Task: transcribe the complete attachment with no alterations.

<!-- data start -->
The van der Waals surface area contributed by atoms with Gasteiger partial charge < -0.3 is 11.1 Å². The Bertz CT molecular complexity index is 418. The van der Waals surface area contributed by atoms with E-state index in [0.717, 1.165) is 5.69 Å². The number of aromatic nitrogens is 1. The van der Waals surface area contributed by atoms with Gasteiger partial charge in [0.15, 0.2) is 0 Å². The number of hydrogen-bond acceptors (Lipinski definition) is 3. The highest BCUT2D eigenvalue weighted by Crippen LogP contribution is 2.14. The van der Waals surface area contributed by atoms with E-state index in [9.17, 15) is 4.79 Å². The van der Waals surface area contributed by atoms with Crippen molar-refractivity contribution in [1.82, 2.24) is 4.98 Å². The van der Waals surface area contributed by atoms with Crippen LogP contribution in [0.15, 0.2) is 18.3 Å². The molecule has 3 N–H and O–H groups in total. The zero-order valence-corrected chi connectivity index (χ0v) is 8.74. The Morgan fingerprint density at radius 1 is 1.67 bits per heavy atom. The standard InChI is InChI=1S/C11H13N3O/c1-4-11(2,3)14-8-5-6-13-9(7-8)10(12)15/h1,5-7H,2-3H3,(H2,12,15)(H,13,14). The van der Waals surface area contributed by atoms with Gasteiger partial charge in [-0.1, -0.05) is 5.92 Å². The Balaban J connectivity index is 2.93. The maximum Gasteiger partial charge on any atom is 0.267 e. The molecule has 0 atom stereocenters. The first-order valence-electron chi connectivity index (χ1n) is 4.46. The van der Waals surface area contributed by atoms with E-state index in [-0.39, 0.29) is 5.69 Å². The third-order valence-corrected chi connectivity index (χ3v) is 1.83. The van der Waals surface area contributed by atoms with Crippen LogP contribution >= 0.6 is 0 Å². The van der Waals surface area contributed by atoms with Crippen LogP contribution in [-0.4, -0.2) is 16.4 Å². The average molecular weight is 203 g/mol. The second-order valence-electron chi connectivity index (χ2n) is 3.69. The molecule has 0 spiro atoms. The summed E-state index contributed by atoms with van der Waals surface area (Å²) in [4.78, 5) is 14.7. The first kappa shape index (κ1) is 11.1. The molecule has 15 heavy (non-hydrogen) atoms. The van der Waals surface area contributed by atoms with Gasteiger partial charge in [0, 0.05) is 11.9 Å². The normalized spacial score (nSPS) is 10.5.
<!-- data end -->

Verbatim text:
The van der Waals surface area contributed by atoms with Gasteiger partial charge < -0.3 is 11.1 Å². The Bertz CT molecular complexity index is 418. The van der Waals surface area contributed by atoms with E-state index in [0.717, 1.165) is 5.69 Å². The number of aromatic nitrogens is 1. The van der Waals surface area contributed by atoms with Gasteiger partial charge in [0.15, 0.2) is 0 Å². The number of hydrogen-bond acceptors (Lipinski definition) is 3. The highest BCUT2D eigenvalue weighted by Crippen LogP contribution is 2.14. The van der Waals surface area contributed by atoms with E-state index in [9.17, 15) is 4.79 Å². The van der Waals surface area contributed by atoms with Crippen molar-refractivity contribution in [1.82, 2.24) is 4.98 Å². The van der Waals surface area contributed by atoms with Crippen LogP contribution in [0.15, 0.2) is 18.3 Å². The molecule has 3 N–H and O–H groups in total. The zero-order valence-corrected chi connectivity index (χ0v) is 8.74. The Morgan fingerprint density at radius 1 is 1.67 bits per heavy atom. The standard InChI is InChI=1S/C11H13N3O/c1-4-11(2,3)14-8-5-6-13-9(7-8)10(12)15/h1,5-7H,2-3H3,(H2,12,15)(H,13,14). The van der Waals surface area contributed by atoms with Gasteiger partial charge in [-0.1, -0.05) is 5.92 Å². The Balaban J connectivity index is 2.93. The maximum Gasteiger partial charge on any atom is 0.267 e. The molecule has 0 atom stereocenters. The first-order valence-electron chi connectivity index (χ1n) is 4.46. The van der Waals surface area contributed by atoms with E-state index in [-0.39, 0.29) is 5.69 Å². The third-order valence-corrected chi connectivity index (χ3v) is 1.83. The van der Waals surface area contributed by atoms with Crippen LogP contribution >= 0.6 is 0 Å². The van der Waals surface area contributed by atoms with Crippen LogP contribution in [-0.4, -0.2) is 16.4 Å². The average molecular weight is 203 g/mol. The second-order valence-electron chi connectivity index (χ2n) is 3.69. The molecule has 0 spiro atoms. The summed E-state index contributed by atoms with van der Waals surface area (Å²) in [4.78, 5) is 14.7. The first kappa shape index (κ1) is 11.1. The molecule has 15 heavy (non-hydrogen) atoms. The van der Waals surface area contributed by atoms with Gasteiger partial charge in [0, 0.05) is 11.9 Å². The normalized spacial score (nSPS) is 10.5.